Alex and I attempted to sponsor a Cayman Island team the Red Victory XINSURANCE boat for the first two races of the P1 events. The boat broke both races so Alex and I formed a new partnership XINSURANCE Racing and Good Boy Racing. Teamed up with a new MTI for the last two races, first in Michigan City, Indiana — wild waves. We took third and broke the boat. Removed the engines, fixed the boat, and had the boat in the next Race in St. Pete. Where again, we took third.

These boats take a pounding, but they are made for it, repairable, and with a good team we should continue to improve. Keeping everyone safe is the first priority. Having fun with good people and playing the game to win.

Could you explain the economics of “boat week?” Why is it such a money maker?

Rick: Money maker for who? Key West? For me, I get to bring clients, agents, and brokers to a very unique event and provide them nice events and settings to do business and have fun, but it costs money to entertain claims.

Is there artistry to be found in the execution and presentation of these races?

Rick: Like all things, yes, doing anything against the best, challenging the competition is how everything evolves. I find it in my business, underwriting is evaluating people and risk. The courts and execution is critical to the individual and the industry, and homeowners. Making happy customers and doing what others say cannot be done is rewarding and builds lifelong partnerships. Art is just like writing or painting.

Are there areas of the arts you would like to be involved with more intensely?

Rick: The art of insurance is my focus and life and helping good people who struggle with the stupidity of some insurance. I don’t compete with stupid. True peace of mind!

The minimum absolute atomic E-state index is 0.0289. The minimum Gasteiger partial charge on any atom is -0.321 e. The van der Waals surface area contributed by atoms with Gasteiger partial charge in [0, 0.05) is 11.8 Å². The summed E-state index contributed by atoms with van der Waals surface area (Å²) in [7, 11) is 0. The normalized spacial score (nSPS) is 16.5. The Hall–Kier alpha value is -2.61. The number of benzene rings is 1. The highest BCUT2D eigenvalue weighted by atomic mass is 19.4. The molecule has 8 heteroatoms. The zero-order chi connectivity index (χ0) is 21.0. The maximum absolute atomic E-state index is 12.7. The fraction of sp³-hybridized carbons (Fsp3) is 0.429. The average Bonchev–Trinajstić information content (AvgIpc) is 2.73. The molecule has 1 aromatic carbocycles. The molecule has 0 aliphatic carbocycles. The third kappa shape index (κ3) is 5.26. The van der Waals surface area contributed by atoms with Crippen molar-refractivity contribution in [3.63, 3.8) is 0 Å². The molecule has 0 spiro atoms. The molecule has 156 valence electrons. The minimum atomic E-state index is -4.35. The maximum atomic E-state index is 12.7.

Which one event during Race World Offshore are you looking forward to the most?

Rick: Flying my helicopter over the boat with the cameraman is the best! The concert is the new event we hope will be the cherry on top of a great week.

Do you ever wonder about how different your life may have been had you played hockey at the 1980 Winter Olympics?

Rick: That would have been really cool. However, I am very happy to have built a better insurance company outperforming the biggest and best that said it couldn’t be done. I help people and businesses when others would shut them down. I go to court and win frivolous litigation and have near 300 employees and their families that are part of my family! Had I made the Olympic hockey team, maybe we wouldn’t have beat the Russians? But everything works out for a reason, and I do not believe I could be any happier than I am today!

Interview has been edited and condensed.